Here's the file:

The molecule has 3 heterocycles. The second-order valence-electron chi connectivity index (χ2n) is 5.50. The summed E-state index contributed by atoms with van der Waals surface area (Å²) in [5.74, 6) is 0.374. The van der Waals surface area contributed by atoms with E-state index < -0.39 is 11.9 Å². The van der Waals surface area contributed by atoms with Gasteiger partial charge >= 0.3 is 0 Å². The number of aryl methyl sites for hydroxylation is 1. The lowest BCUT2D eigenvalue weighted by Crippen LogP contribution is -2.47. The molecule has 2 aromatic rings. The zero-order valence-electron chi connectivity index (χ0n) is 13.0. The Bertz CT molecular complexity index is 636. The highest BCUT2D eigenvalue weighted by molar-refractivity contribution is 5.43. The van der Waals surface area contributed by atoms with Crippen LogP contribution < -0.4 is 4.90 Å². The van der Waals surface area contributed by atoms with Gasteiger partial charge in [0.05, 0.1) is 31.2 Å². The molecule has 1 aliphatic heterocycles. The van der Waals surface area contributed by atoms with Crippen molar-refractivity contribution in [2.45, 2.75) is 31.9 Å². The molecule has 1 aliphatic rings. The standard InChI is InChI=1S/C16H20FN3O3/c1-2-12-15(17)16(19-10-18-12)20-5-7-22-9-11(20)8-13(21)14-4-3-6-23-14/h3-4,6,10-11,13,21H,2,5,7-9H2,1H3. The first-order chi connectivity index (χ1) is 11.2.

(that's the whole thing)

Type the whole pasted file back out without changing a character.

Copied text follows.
The molecule has 3 heterocycles. The second-order valence-electron chi connectivity index (χ2n) is 5.50. The summed E-state index contributed by atoms with van der Waals surface area (Å²) in [5.74, 6) is 0.374. The van der Waals surface area contributed by atoms with E-state index < -0.39 is 11.9 Å². The van der Waals surface area contributed by atoms with Gasteiger partial charge >= 0.3 is 0 Å². The number of aryl methyl sites for hydroxylation is 1. The lowest BCUT2D eigenvalue weighted by Crippen LogP contribution is -2.47. The molecule has 2 aromatic rings. The zero-order valence-electron chi connectivity index (χ0n) is 13.0. The Bertz CT molecular complexity index is 636. The highest BCUT2D eigenvalue weighted by molar-refractivity contribution is 5.43. The van der Waals surface area contributed by atoms with Crippen LogP contribution < -0.4 is 4.90 Å². The van der Waals surface area contributed by atoms with Gasteiger partial charge in [0.05, 0.1) is 31.2 Å². The molecule has 1 aliphatic heterocycles. The van der Waals surface area contributed by atoms with Crippen molar-refractivity contribution in [2.45, 2.75) is 31.9 Å². The molecule has 1 aliphatic rings. The standard InChI is InChI=1S/C16H20FN3O3/c1-2-12-15(17)16(19-10-18-12)20-5-7-22-9-11(20)8-13(21)14-4-3-6-23-14/h3-4,6,10-11,13,21H,2,5,7-9H2,1H3. The first-order chi connectivity index (χ1) is 11.2.